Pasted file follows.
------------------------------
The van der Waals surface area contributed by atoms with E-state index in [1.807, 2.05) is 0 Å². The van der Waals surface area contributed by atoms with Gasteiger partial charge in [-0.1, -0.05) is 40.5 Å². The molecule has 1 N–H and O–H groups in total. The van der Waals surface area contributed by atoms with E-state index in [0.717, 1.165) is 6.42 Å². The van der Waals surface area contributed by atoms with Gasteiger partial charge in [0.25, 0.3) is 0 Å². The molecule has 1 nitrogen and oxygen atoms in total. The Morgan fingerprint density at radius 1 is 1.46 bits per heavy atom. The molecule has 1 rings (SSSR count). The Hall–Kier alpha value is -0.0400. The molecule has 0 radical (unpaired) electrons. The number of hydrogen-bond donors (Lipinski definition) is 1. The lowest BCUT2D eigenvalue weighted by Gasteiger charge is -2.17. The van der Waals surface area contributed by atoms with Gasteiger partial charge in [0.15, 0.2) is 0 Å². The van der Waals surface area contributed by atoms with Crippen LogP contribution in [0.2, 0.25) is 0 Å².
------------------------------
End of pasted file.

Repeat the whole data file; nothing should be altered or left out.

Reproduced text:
The van der Waals surface area contributed by atoms with E-state index in [1.807, 2.05) is 0 Å². The van der Waals surface area contributed by atoms with Gasteiger partial charge in [-0.1, -0.05) is 40.5 Å². The molecule has 1 N–H and O–H groups in total. The van der Waals surface area contributed by atoms with E-state index in [0.717, 1.165) is 6.42 Å². The van der Waals surface area contributed by atoms with Gasteiger partial charge in [0.25, 0.3) is 0 Å². The molecule has 1 nitrogen and oxygen atoms in total. The Morgan fingerprint density at radius 1 is 1.46 bits per heavy atom. The molecule has 1 rings (SSSR count). The Hall–Kier alpha value is -0.0400. The molecule has 0 radical (unpaired) electrons. The number of hydrogen-bond donors (Lipinski definition) is 1. The lowest BCUT2D eigenvalue weighted by Gasteiger charge is -2.17. The van der Waals surface area contributed by atoms with Gasteiger partial charge in [0.15, 0.2) is 0 Å². The van der Waals surface area contributed by atoms with Crippen LogP contribution in [0.2, 0.25) is 0 Å².